Monday, 16 October 2017

Wulverblade: Interview at PlayExpo

     Wulverblade is as much a story about the creators as it is about the Ancient Britons who inspired the game design and background. This is a game that has featured at PlayExpo since the beginning, developing little-by-little, by a small team of 4 core developers who have put their heart and soul into creating a game that's fun, responsive and immersive in it's historical accuracy.
    Indeed, history is what this game is all about, with their website stating:

"Extensive research has been put into both the historical accuracy and the use of real locations from the time. Countless days have been spent walking the ancient sites, ruins and paths of the ancient Britons. The game features not only real locations, but even real people from the time. Even sound sampling has been taken from within the remains of old Roman forts and from the running streams that fed the Romans and tribesmen alike to create an atmosphere so rich you can almost taste it"

    Sounds intense. So let's see what Michael Heald, the illustrator and designer of the game, has to say about his side-scrolling brawler and third child.

Wulverblade was released on Nintendo Switch this weekend; the reviews are in, it's a resounding success! How are you feeling?

    I'm not gonna lie, I cried a little when I read the first reviews. This is like a child to me, and it's good to know that I've made a game people liked. I obviously love this game, I think it's amazing but it would have been heartbreaking if nobody else had liked it.

I bet! This has made it's way up to the AAA leagues, was there ever a point where you felt like selling the idea to a bigger producer/company?

    No. There were a couple of times over the years that someone came along and said, y'know "we like this game. We want to take it off your hands" and I just couldn't do that. They're basically asking to own, like, 30% of my life- that's not worth any amount of money to me. I like that this is an indie creation, it has more heart. To me, anyway.

It sounds like a lot of time and effort has gone into this. How did you manage that?

    It's been tough, really tough. I've got 2 kids and I had no idea the amount of work I'd need to put in- I'm an illustrator by trade, I've always been behind the scenes so this was a whole new level of game design. None of us really knew what we were in for or just how big this could be.

I was speaking to Paris Stalker earlier- who has designed Ersatz and done the entire project alone. Ersatz is obviously on a much smaller scale but he was telling me how about 90% of the money that has gone into this has been in the last month, was it the same for yourself?

    Yes. Absolutely. That was another huge surprise for us. You think the game is finished and the hard part is over. Then it's hiring voice actors- that's £4000- and a PR company- there's another £4000 and so on, and so forth- and there's a lot of talking, getting this on to other consoles and negotiating. Again, I love this game and I want it to be worth something but I don't want to charge too much- or too little! I couldn't believe how much just the price of the game could affect how people view it.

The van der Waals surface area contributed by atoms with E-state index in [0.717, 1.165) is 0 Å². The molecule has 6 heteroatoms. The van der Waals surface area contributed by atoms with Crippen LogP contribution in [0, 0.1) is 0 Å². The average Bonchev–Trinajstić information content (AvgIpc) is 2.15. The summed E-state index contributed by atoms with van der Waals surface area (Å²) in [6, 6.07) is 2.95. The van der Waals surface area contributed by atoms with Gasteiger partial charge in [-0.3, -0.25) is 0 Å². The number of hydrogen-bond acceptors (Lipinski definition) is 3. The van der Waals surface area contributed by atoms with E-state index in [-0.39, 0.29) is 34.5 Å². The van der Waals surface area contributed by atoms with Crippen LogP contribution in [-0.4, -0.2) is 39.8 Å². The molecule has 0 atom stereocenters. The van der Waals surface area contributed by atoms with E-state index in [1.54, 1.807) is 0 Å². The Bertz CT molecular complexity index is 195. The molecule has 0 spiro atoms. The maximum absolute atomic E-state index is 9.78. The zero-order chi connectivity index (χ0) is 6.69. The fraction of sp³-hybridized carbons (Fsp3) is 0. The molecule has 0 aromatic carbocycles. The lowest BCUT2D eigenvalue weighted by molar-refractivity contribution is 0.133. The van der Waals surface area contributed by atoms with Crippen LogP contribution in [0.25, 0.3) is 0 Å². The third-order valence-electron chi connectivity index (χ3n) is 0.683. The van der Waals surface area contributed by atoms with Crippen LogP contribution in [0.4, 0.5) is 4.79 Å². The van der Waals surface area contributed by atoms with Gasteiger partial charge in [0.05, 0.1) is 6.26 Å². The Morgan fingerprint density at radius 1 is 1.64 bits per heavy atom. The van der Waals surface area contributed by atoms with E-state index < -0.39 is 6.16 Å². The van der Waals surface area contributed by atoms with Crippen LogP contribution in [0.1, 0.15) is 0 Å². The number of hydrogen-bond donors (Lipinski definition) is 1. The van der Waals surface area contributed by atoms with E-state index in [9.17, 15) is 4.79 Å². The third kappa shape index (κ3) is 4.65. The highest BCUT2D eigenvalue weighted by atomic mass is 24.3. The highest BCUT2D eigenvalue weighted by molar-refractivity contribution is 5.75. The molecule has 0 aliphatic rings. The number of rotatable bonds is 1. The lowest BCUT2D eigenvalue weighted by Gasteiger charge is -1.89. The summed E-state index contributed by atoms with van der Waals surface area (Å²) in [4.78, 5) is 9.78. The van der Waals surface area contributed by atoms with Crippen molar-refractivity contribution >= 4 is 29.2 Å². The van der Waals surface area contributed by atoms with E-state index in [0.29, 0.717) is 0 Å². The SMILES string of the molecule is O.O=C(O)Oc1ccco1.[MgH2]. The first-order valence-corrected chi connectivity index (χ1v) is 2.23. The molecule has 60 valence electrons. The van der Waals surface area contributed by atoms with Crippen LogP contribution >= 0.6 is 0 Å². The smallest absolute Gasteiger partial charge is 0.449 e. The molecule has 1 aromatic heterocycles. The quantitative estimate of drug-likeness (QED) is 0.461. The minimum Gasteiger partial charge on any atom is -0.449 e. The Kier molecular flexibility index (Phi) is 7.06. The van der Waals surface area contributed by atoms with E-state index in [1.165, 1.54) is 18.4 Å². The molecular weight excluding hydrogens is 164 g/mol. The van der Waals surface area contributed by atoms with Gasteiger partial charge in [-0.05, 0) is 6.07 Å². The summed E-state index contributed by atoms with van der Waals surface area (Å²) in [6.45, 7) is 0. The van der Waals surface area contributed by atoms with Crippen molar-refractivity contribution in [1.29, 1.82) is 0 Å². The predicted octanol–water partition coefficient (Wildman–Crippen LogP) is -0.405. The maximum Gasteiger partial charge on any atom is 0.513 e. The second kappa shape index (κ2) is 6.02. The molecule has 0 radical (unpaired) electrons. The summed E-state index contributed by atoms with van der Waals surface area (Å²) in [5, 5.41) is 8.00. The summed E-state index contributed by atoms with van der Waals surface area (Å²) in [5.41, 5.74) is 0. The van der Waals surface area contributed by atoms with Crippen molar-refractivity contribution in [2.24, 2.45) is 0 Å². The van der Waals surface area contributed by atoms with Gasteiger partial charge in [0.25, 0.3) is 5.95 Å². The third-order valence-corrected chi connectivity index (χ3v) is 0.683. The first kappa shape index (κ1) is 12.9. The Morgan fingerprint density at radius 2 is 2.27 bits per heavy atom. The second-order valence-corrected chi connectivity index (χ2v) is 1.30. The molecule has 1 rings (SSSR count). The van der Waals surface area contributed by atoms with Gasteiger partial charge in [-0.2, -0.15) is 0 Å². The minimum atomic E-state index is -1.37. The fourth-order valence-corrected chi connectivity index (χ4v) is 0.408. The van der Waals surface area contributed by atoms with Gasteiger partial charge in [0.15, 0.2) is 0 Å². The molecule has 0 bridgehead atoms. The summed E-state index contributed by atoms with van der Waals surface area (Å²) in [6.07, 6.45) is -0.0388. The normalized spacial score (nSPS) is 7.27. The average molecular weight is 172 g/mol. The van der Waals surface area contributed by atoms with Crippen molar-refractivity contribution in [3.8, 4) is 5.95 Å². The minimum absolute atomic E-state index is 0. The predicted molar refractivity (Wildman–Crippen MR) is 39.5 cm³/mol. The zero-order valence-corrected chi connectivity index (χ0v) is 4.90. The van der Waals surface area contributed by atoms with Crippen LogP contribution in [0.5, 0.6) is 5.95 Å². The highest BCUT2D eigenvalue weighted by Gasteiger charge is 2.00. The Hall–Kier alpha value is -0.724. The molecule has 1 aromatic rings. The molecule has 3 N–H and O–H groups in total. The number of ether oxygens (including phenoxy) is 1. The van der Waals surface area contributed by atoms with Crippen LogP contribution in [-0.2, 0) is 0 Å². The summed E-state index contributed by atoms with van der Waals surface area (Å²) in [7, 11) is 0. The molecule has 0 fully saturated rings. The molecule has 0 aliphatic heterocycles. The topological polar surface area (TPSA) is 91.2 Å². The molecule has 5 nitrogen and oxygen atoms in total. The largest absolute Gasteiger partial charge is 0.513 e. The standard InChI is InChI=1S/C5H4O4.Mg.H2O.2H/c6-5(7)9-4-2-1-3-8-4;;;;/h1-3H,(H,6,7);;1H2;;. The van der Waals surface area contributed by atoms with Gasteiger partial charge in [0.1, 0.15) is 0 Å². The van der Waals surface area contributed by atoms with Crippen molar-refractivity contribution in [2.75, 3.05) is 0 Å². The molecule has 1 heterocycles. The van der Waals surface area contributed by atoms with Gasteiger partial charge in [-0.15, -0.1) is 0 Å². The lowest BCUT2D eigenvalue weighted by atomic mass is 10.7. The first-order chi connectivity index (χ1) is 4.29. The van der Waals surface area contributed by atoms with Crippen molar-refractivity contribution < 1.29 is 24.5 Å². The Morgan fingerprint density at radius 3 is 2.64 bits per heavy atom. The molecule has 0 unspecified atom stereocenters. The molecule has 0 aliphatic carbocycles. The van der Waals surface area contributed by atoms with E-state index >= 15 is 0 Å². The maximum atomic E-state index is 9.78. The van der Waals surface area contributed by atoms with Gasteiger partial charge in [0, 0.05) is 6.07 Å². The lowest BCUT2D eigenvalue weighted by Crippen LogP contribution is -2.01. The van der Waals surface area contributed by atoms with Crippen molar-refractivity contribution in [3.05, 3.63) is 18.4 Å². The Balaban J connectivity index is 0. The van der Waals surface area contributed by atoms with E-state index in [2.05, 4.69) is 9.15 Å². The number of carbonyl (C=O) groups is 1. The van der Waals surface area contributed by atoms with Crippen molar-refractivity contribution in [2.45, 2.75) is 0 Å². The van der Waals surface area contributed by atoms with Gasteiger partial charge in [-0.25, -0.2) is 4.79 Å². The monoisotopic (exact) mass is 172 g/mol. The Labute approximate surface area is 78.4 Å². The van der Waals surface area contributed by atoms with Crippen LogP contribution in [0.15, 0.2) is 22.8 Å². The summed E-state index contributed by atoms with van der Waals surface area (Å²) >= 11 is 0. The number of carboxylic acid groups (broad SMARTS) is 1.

No, no I get that- you obviously care so much for this game- it's priceless, and probably worth a lot to you.. but then if you're charging too much and people aren't 'wowed' in the first few levels, you know they'll just be pissed off. 

    Exactly. You want the audience to feel like what they've got is worth what they've paid, even if I feel like it's worth hundreds!

So there's a core development team of 4, but you mention working with third-parties like your PR company and voice actors. How many people were involved in the production overall?

   We did a lot of the work ourselves, starting as us working alongside our day jobs but as it's grown we've ended up putting more hours into this and had, roughly, 25 people on board at some point or other. Especially because we're pretty specialised in what we do and a lot of this was new to us.

A lot of your time has gone into this history of this game- is this something you specialise in?
  No! I'm just a huge history geek. I love history and gaming so it was amazing to be able to combine the two. I find it fascinating the way that decisions from before the Roman Empire has affected the issues we have, even now, with borders between Scotland and England, for example. The Rigante were a huge influence on this game, as the tribe used was basically what was previously just the North West clan- we were once one big clan on one island until we were divided and I like that I was able to tell the story of the defenders.


  Wulverblade is out now on the Nintendo Switch and is expected to be released on PlayStation, XBox and Steam later this year, priced at £14.99

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